R: Yes. So Quirk Labs really is at the moment hugely experimental for us. We‘ve got a lot of business ideas floating around and we needed some avenue for them so we started Quirk Labs as a tech startup accelerator taking both our internal ideas and also the ideas from the outside world so we offer startups up to a million Rands worth of funding, taken in either a combination of cash and or sweat equity as they call it. We‘ve had a number of pitches from external startups, we haven‘t invested in one yet. Not that they haven‘t been good enough but we‘ve got a fairly specific mandate and are not under pressure to invest like many VC funds per say. We have no time pressure. But actually the result I think has been many more internal ideas that are now looking to be turned into businesses.We‘ve got about five ideas that we‘re currently evaluating and two or three that we are going to be pushing out in the new year. We‘ve just actually bought our education business it‘s kind of grown up out of Quirk Labs. It‘s a mature profitable business now and now that it‘s learned to stand on its own two feet we‘re actually pulling it back into the agency and we will still monetise it through the sale of courses and workshops and white papers and what have you but it‘s going to play a much larger role within the agency around the managing of our intellectual property. At the end of the day, that is what an agency is, it‘s intellectual property monetised through the sale of time and I do believe that the management and creation and distribution of intellectual property within an agency business is going to become a key differentiator for agencies over the next 10, 20 years. We‘ve got a massive strength in our education business and we‘re going to be utilising it to deliver on that. Brandseye, we‘ve looked at some investment opportunities. We‘ve got a few new things coming out of Brandseye in the next three months. I won‘t say too much about it now. But at the moment we‘ve kind of pushed pause if you will on the opportunities to really ramp it up. We want to see out the next few months, see where these new innovations take us and then relook at that and actually likewise with Idea Bounty. There‘s still a lot more that that business can achieve before we will roll it out.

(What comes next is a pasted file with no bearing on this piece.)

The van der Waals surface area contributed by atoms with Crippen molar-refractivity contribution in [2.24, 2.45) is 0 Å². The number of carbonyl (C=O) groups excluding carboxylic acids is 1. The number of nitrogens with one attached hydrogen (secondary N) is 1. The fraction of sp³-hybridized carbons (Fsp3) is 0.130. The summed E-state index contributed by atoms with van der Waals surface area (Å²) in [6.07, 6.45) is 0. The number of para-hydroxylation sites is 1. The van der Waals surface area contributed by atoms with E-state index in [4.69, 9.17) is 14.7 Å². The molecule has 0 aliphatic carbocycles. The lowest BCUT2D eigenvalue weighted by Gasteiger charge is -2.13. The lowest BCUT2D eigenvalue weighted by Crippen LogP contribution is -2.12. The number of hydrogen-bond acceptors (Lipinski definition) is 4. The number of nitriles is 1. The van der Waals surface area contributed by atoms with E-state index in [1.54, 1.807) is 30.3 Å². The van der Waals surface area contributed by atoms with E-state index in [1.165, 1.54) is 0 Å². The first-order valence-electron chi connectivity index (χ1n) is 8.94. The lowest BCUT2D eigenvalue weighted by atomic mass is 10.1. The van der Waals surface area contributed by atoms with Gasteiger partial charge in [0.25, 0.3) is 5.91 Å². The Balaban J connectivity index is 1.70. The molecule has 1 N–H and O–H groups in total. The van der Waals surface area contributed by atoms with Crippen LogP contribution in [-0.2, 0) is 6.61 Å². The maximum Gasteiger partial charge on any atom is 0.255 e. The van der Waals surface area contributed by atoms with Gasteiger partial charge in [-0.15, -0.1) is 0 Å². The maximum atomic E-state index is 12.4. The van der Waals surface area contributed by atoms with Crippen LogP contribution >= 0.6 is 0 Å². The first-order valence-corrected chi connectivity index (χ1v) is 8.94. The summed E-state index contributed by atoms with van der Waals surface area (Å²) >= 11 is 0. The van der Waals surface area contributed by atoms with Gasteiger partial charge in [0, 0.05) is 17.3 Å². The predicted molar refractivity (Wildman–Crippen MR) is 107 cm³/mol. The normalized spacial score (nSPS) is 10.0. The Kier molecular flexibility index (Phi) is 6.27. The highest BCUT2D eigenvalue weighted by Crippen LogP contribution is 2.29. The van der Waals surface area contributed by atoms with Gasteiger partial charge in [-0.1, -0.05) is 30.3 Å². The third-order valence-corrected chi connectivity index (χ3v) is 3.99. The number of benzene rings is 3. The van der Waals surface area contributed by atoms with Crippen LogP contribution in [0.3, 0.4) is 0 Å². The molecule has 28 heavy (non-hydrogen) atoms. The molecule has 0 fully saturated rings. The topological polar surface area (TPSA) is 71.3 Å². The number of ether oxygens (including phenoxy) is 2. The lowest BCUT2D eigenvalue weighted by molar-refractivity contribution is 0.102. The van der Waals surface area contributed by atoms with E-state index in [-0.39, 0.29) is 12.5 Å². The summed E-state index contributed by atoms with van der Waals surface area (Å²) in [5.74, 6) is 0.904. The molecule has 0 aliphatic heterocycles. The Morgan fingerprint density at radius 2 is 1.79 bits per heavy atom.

C: Tell us a little more about Idea Bounty.